I would really like some feedback here so I am prepared to discuss this with the director when she gets back to me. I called and left a message so when she returns my call, I'd like to be able to either see her point of view or be able to disagree with her intelligently with some back-up information as to why it's not such a bad idea to take geometry and chemistry together.

A bit of background on my son: He made honor roll every quarter for all three years in middle school and is an overachiever who pushes himself so that my husband nor I need suggest any improvements in quality of work or study habits. He exceeds expectations across the board. In fact, he opted to skip lunch this year as he wanted to be able to take concert choir and orchestra- the arts in which he's interested. He's also not certain what he'll study in college. Right now, he says he is interested in entrepreneurship and politics so he may not even go into a scientific field. Still, he has his mind set on chemistry. Should we encourage this?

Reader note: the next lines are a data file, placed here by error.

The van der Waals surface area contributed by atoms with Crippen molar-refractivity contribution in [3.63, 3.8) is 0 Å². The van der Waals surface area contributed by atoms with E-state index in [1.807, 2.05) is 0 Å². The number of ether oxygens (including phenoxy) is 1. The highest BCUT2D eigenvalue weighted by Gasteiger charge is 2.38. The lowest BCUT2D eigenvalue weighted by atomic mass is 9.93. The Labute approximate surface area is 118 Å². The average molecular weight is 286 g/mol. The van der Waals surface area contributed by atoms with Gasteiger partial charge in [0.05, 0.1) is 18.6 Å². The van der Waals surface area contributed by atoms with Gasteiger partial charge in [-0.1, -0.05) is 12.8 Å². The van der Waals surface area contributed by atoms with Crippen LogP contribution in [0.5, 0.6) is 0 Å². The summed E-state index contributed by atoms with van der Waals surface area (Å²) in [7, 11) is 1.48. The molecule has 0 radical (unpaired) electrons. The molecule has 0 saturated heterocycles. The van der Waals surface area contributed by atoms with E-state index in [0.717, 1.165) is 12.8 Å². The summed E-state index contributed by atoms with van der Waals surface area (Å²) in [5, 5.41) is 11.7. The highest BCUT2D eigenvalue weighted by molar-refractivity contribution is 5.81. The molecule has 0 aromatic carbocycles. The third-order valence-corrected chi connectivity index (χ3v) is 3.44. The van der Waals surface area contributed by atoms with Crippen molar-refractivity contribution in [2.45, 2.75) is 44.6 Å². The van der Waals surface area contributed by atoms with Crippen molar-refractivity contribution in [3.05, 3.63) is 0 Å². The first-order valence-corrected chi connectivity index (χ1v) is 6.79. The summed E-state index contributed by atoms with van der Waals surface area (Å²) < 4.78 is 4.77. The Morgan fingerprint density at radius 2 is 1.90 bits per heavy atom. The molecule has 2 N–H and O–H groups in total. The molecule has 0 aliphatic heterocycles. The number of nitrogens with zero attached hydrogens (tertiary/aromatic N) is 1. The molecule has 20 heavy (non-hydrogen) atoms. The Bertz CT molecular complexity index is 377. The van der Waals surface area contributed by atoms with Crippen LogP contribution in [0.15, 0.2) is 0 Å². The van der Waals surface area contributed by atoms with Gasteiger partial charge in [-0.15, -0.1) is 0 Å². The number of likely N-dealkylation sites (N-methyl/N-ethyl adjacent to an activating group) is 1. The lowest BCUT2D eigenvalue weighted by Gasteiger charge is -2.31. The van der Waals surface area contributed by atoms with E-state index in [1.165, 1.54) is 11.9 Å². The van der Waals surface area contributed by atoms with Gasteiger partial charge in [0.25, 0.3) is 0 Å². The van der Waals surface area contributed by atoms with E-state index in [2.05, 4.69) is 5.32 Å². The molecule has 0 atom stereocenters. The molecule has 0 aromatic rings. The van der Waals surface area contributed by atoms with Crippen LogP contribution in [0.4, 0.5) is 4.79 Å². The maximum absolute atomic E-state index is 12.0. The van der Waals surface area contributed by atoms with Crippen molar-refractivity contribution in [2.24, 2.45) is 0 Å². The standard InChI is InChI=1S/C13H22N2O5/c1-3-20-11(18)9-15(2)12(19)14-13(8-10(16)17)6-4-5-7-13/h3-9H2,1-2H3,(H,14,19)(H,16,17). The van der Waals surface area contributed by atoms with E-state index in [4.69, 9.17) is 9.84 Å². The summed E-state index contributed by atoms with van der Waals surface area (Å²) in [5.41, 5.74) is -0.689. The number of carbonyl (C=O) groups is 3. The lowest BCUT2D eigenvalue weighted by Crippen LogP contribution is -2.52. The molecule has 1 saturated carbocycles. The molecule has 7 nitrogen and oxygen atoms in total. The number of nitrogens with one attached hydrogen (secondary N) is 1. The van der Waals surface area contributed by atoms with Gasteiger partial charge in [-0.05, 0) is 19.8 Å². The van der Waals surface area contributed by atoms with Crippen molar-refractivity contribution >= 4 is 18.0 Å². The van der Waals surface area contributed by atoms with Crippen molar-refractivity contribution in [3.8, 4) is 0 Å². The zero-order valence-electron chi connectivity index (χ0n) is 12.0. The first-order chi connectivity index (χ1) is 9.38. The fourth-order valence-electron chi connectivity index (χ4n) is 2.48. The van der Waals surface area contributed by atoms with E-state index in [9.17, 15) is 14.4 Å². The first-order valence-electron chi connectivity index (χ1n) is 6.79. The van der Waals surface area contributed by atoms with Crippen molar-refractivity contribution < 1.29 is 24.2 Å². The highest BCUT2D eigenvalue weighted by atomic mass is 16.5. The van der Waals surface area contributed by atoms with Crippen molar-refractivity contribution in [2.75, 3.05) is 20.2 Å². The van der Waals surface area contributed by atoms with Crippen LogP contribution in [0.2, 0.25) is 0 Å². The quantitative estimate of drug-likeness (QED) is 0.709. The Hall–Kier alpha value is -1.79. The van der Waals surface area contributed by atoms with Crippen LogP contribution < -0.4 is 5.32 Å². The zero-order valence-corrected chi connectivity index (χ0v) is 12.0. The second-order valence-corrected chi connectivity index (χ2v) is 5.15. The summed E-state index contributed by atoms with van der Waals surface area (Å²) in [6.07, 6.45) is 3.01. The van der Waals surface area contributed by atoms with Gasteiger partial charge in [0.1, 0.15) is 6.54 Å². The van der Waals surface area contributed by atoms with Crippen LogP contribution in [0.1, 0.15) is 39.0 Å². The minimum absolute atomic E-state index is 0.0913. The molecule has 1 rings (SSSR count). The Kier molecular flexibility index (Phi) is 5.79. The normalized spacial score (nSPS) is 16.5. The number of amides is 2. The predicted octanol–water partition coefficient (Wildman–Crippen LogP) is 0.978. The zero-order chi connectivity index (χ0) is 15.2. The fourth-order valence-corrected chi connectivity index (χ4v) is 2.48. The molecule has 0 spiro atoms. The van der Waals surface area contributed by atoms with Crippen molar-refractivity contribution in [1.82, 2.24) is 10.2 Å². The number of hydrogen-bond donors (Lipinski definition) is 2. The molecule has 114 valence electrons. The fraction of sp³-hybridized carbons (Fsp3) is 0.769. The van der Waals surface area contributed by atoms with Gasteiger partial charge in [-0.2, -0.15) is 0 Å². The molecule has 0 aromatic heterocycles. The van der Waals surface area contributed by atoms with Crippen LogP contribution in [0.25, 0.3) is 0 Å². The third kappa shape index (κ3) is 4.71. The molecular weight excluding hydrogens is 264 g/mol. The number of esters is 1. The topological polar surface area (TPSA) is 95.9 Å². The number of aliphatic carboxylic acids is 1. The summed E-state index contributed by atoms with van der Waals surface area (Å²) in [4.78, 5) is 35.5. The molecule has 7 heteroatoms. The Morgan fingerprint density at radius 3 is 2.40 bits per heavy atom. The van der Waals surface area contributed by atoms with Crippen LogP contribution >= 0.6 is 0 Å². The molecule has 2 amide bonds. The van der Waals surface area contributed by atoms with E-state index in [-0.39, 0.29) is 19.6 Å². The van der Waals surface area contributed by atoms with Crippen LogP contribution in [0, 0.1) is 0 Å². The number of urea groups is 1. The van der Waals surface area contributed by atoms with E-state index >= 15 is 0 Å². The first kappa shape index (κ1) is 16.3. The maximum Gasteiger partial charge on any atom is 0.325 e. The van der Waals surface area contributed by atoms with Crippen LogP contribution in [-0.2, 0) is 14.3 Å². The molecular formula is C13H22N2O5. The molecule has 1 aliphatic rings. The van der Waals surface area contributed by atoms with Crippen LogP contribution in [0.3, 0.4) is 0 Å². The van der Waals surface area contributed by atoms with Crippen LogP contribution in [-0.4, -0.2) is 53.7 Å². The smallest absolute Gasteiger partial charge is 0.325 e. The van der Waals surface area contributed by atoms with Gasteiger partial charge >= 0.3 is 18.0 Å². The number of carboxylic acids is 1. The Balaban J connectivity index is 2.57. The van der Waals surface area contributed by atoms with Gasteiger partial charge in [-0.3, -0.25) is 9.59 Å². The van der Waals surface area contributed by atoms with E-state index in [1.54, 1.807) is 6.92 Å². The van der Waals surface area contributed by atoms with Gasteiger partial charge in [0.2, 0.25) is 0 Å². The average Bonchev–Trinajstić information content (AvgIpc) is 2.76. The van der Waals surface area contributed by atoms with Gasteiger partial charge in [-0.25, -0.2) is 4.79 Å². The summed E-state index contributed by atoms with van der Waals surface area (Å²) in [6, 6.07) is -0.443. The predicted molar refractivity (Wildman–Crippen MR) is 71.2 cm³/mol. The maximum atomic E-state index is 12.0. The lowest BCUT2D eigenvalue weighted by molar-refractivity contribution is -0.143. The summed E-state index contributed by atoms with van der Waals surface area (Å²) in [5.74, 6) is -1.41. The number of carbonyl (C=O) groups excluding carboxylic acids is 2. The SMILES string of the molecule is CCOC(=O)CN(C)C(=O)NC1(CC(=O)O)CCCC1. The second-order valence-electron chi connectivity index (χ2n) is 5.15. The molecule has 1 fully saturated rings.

Thank you in advance.
 
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  • #2
betweenthelens said:
. She told him his parents need to contact the K-12 Director of Math & Science Instructional Services for our district because the director does not feel taking geometry in combination with chemistry is a good idea.
Perhaps I'm missing something but I cannot imagine any possible rationale for such a statement other than possibly the broad assumption that all students are idiots these days and could not possibly handle two challenging courses at the same time.